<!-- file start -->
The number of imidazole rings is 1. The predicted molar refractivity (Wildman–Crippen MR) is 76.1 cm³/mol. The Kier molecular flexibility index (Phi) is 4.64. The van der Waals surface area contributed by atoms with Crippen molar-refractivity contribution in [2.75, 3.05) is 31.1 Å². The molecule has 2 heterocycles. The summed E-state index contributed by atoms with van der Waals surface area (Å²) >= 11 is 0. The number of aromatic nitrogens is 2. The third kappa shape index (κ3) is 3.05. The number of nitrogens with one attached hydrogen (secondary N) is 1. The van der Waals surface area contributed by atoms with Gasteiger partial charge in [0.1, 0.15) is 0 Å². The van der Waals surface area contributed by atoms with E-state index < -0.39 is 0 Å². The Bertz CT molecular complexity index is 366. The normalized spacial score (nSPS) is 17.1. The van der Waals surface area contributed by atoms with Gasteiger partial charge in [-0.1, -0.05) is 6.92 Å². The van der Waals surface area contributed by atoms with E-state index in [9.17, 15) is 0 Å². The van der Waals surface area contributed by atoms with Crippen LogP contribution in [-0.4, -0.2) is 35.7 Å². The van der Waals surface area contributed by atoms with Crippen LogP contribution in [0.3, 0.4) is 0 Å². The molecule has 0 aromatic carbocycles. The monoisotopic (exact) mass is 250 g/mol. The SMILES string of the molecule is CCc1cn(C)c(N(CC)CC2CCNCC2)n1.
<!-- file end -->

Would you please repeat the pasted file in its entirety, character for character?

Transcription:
The number of imidazole rings is 1. The predicted molar refractivity (Wildman–Crippen MR) is 76.1 cm³/mol. The Kier molecular flexibility index (Phi) is 4.64. The van der Waals surface area contributed by atoms with Crippen molar-refractivity contribution in [2.75, 3.05) is 31.1 Å². The molecule has 2 heterocycles. The summed E-state index contributed by atoms with van der Waals surface area (Å²) >= 11 is 0. The number of aromatic nitrogens is 2. The third kappa shape index (κ3) is 3.05. The number of nitrogens with one attached hydrogen (secondary N) is 1. The van der Waals surface area contributed by atoms with Gasteiger partial charge in [0.1, 0.15) is 0 Å². The van der Waals surface area contributed by atoms with E-state index < -0.39 is 0 Å². The Bertz CT molecular complexity index is 366. The normalized spacial score (nSPS) is 17.1. The van der Waals surface area contributed by atoms with Gasteiger partial charge in [-0.1, -0.05) is 6.92 Å². The van der Waals surface area contributed by atoms with E-state index in [9.17, 15) is 0 Å². The van der Waals surface area contributed by atoms with Crippen LogP contribution in [-0.4, -0.2) is 35.7 Å². The van der Waals surface area contributed by atoms with Crippen LogP contribution in [0.3, 0.4) is 0 Å². The molecule has 0 aromatic carbocycles. The monoisotopic (exact) mass is 250 g/mol. The SMILES string of the molecule is CCc1cn(C)c(N(CC)CC2CCNCC2)n1.